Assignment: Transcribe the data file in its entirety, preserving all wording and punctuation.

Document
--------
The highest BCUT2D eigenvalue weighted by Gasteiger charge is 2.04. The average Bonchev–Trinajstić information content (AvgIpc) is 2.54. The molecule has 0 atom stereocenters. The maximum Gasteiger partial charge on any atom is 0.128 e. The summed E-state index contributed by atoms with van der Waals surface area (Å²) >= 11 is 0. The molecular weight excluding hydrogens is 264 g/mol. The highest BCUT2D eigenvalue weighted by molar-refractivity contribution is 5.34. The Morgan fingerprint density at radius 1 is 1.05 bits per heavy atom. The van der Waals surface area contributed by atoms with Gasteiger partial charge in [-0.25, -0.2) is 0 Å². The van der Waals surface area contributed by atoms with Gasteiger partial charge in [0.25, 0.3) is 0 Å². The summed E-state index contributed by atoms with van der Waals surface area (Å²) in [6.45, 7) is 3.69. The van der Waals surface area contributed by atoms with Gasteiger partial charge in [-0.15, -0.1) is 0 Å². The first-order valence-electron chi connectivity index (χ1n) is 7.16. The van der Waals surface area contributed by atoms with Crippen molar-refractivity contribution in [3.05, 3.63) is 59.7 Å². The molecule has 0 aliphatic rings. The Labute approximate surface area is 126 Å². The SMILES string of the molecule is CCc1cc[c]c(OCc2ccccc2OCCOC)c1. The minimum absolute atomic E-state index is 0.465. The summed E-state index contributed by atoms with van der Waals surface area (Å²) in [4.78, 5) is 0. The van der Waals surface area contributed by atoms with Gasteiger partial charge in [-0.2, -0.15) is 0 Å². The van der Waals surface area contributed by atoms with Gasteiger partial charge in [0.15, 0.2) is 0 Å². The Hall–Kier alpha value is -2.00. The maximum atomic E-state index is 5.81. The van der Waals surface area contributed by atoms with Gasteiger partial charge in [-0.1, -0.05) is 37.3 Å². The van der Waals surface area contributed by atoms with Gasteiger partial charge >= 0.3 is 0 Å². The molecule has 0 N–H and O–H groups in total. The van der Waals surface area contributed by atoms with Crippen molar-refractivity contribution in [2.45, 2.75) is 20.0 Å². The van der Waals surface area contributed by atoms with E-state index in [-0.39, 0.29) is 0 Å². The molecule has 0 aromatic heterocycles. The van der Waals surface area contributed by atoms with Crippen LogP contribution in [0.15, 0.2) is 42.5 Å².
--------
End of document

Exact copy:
The highest BCUT2D eigenvalue weighted by Gasteiger charge is 2.04. The average Bonchev–Trinajstić information content (AvgIpc) is 2.54. The molecule has 0 atom stereocenters. The maximum Gasteiger partial charge on any atom is 0.128 e. The summed E-state index contributed by atoms with van der Waals surface area (Å²) >= 11 is 0. The molecular weight excluding hydrogens is 264 g/mol. The highest BCUT2D eigenvalue weighted by molar-refractivity contribution is 5.34. The Morgan fingerprint density at radius 1 is 1.05 bits per heavy atom. The van der Waals surface area contributed by atoms with Gasteiger partial charge in [-0.25, -0.2) is 0 Å². The van der Waals surface area contributed by atoms with Gasteiger partial charge in [0.25, 0.3) is 0 Å². The summed E-state index contributed by atoms with van der Waals surface area (Å²) in [6.45, 7) is 3.69. The van der Waals surface area contributed by atoms with Gasteiger partial charge in [-0.15, -0.1) is 0 Å². The first-order valence-electron chi connectivity index (χ1n) is 7.16. The van der Waals surface area contributed by atoms with Crippen molar-refractivity contribution in [3.05, 3.63) is 59.7 Å². The molecule has 0 aliphatic rings. The Labute approximate surface area is 126 Å². The SMILES string of the molecule is CCc1cc[c]c(OCc2ccccc2OCCOC)c1. The minimum absolute atomic E-state index is 0.465. The summed E-state index contributed by atoms with van der Waals surface area (Å²) in [4.78, 5) is 0. The van der Waals surface area contributed by atoms with Gasteiger partial charge in [-0.2, -0.15) is 0 Å². The van der Waals surface area contributed by atoms with Gasteiger partial charge in [0.15, 0.2) is 0 Å². The Hall–Kier alpha value is -2.00. The maximum atomic E-state index is 5.81. The van der Waals surface area contributed by atoms with Gasteiger partial charge in [-0.1, -0.05) is 37.3 Å². The van der Waals surface area contributed by atoms with Gasteiger partial charge >= 0.3 is 0 Å². The molecule has 0 N–H and O–H groups in total. The van der Waals surface area contributed by atoms with Crippen molar-refractivity contribution in [2.45, 2.75) is 20.0 Å². The van der Waals surface area contributed by atoms with E-state index in [-0.39, 0.29) is 0 Å². The molecule has 0 aromatic heterocycles. The van der Waals surface area contributed by atoms with Crippen LogP contribution in [0.15, 0.2) is 42.5 Å².